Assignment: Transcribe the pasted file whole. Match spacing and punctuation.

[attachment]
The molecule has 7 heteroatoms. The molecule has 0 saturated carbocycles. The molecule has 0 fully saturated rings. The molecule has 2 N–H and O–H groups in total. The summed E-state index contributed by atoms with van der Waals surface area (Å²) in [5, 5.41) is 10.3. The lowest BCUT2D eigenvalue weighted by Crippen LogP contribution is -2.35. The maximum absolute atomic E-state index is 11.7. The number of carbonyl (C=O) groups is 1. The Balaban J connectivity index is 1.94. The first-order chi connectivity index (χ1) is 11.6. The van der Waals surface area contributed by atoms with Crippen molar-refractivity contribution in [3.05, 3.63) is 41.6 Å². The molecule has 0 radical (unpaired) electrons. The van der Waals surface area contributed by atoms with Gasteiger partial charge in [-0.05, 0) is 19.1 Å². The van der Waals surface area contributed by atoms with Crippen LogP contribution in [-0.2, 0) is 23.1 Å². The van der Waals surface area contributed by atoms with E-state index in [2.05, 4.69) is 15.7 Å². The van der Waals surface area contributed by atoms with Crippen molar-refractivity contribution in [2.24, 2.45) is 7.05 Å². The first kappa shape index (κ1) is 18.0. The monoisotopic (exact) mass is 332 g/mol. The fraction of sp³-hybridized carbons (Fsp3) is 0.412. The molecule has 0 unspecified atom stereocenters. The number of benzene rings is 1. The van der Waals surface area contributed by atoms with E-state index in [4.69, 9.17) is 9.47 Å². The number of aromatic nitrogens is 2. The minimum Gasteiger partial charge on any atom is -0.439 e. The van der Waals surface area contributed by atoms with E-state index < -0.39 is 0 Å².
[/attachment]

The molecule has 7 heteroatoms. The molecule has 0 saturated carbocycles. The molecule has 0 fully saturated rings. The molecule has 2 N–H and O–H groups in total. The summed E-state index contributed by atoms with van der Waals surface area (Å²) in [5, 5.41) is 10.3. The lowest BCUT2D eigenvalue weighted by Crippen LogP contribution is -2.35. The maximum absolute atomic E-state index is 11.7. The number of carbonyl (C=O) groups is 1. The Balaban J connectivity index is 1.94. The first-order chi connectivity index (χ1) is 11.6. The van der Waals surface area contributed by atoms with Crippen molar-refractivity contribution in [3.05, 3.63) is 41.6 Å². The molecule has 0 radical (unpaired) electrons. The van der Waals surface area contributed by atoms with Gasteiger partial charge in [-0.05, 0) is 19.1 Å². The van der Waals surface area contributed by atoms with Crippen LogP contribution in [-0.2, 0) is 23.1 Å². The van der Waals surface area contributed by atoms with E-state index in [2.05, 4.69) is 15.7 Å². The van der Waals surface area contributed by atoms with Crippen molar-refractivity contribution in [2.24, 2.45) is 7.05 Å². The first kappa shape index (κ1) is 18.0. The monoisotopic (exact) mass is 332 g/mol. The fraction of sp³-hybridized carbons (Fsp3) is 0.412. The molecule has 0 unspecified atom stereocenters. The number of benzene rings is 1. The van der Waals surface area contributed by atoms with E-state index in [4.69, 9.17) is 9.47 Å². The number of aromatic nitrogens is 2. The minimum Gasteiger partial charge on any atom is -0.439 e. The van der Waals surface area contributed by atoms with E-state index < -0.39 is 0 Å².